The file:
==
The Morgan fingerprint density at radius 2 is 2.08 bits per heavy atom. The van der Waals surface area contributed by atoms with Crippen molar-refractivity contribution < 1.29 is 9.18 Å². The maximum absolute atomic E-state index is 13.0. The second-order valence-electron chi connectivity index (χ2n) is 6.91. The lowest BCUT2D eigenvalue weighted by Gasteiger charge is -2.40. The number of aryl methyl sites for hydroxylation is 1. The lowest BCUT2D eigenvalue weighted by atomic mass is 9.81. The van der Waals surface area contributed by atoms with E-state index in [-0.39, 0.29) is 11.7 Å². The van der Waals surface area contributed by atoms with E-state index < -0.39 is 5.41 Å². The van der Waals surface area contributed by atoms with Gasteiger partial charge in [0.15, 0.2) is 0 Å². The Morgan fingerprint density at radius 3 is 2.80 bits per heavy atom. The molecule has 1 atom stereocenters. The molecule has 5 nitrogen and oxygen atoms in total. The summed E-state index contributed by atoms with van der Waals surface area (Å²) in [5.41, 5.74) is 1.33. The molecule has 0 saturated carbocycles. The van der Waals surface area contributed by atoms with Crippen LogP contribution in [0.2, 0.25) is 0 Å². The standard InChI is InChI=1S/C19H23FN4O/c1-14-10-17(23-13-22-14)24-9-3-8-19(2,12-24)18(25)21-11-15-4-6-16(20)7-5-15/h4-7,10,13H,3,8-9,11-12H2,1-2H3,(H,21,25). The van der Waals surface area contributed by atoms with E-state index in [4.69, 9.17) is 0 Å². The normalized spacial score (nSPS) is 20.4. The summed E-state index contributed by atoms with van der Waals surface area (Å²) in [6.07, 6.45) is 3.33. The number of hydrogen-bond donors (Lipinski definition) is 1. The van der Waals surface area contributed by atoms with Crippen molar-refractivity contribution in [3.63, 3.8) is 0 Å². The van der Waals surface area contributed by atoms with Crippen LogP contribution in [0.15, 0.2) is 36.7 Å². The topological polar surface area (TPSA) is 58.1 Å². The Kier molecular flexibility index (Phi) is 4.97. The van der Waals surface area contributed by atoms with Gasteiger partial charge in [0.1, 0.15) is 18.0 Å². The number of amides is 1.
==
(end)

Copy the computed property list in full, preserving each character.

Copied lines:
The Morgan fingerprint density at radius 2 is 2.08 bits per heavy atom. The van der Waals surface area contributed by atoms with Crippen molar-refractivity contribution < 1.29 is 9.18 Å². The maximum absolute atomic E-state index is 13.0. The second-order valence-electron chi connectivity index (χ2n) is 6.91. The lowest BCUT2D eigenvalue weighted by Gasteiger charge is -2.40. The number of aryl methyl sites for hydroxylation is 1. The lowest BCUT2D eigenvalue weighted by atomic mass is 9.81. The van der Waals surface area contributed by atoms with E-state index in [-0.39, 0.29) is 11.7 Å². The van der Waals surface area contributed by atoms with E-state index < -0.39 is 5.41 Å². The van der Waals surface area contributed by atoms with Gasteiger partial charge in [0.15, 0.2) is 0 Å². The Morgan fingerprint density at radius 3 is 2.80 bits per heavy atom. The molecule has 1 atom stereocenters. The molecule has 5 nitrogen and oxygen atoms in total. The summed E-state index contributed by atoms with van der Waals surface area (Å²) in [5.41, 5.74) is 1.33. The molecule has 0 saturated carbocycles. The van der Waals surface area contributed by atoms with Crippen LogP contribution in [0.2, 0.25) is 0 Å². The standard InChI is InChI=1S/C19H23FN4O/c1-14-10-17(23-13-22-14)24-9-3-8-19(2,12-24)18(25)21-11-15-4-6-16(20)7-5-15/h4-7,10,13H,3,8-9,11-12H2,1-2H3,(H,21,25). The van der Waals surface area contributed by atoms with E-state index in [4.69, 9.17) is 0 Å². The normalized spacial score (nSPS) is 20.4. The summed E-state index contributed by atoms with van der Waals surface area (Å²) in [6.07, 6.45) is 3.33. The number of hydrogen-bond donors (Lipinski definition) is 1. The van der Waals surface area contributed by atoms with Crippen molar-refractivity contribution in [3.63, 3.8) is 0 Å². The van der Waals surface area contributed by atoms with Crippen LogP contribution in [0.15, 0.2) is 36.7 Å². The topological polar surface area (TPSA) is 58.1 Å². The Kier molecular flexibility index (Phi) is 4.97. The van der Waals surface area contributed by atoms with Gasteiger partial charge in [0.1, 0.15) is 18.0 Å². The number of amides is 1.